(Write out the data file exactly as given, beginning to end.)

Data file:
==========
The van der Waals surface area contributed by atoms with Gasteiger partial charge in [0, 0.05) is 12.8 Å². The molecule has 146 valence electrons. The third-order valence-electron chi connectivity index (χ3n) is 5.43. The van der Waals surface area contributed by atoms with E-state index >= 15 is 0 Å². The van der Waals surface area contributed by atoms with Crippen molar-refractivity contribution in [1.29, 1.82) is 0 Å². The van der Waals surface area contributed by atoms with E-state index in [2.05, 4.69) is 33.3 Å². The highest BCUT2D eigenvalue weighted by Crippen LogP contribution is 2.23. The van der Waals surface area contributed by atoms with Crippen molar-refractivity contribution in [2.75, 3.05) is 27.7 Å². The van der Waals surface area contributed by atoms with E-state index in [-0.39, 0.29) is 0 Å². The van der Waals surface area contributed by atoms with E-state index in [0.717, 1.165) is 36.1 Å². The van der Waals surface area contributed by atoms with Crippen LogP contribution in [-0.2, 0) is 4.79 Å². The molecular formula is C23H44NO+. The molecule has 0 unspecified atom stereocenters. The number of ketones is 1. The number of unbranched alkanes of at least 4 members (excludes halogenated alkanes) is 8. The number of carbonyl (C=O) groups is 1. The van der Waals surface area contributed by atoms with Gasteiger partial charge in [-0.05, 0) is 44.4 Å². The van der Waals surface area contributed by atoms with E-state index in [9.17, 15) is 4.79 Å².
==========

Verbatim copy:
The van der Waals surface area contributed by atoms with Gasteiger partial charge in [0, 0.05) is 12.8 Å². The molecule has 146 valence electrons. The third-order valence-electron chi connectivity index (χ3n) is 5.43. The van der Waals surface area contributed by atoms with E-state index >= 15 is 0 Å². The van der Waals surface area contributed by atoms with Crippen molar-refractivity contribution in [1.29, 1.82) is 0 Å². The van der Waals surface area contributed by atoms with E-state index in [2.05, 4.69) is 33.3 Å². The highest BCUT2D eigenvalue weighted by Crippen LogP contribution is 2.23. The van der Waals surface area contributed by atoms with Crippen molar-refractivity contribution in [2.75, 3.05) is 27.7 Å². The van der Waals surface area contributed by atoms with E-state index in [-0.39, 0.29) is 0 Å². The van der Waals surface area contributed by atoms with E-state index in [0.717, 1.165) is 36.1 Å². The van der Waals surface area contributed by atoms with Crippen LogP contribution in [-0.2, 0) is 4.79 Å². The molecular formula is C23H44NO+. The molecule has 0 unspecified atom stereocenters. The number of ketones is 1. The number of unbranched alkanes of at least 4 members (excludes halogenated alkanes) is 8. The number of carbonyl (C=O) groups is 1. The van der Waals surface area contributed by atoms with Gasteiger partial charge in [-0.05, 0) is 44.4 Å². The van der Waals surface area contributed by atoms with E-state index in [9.17, 15) is 4.79 Å².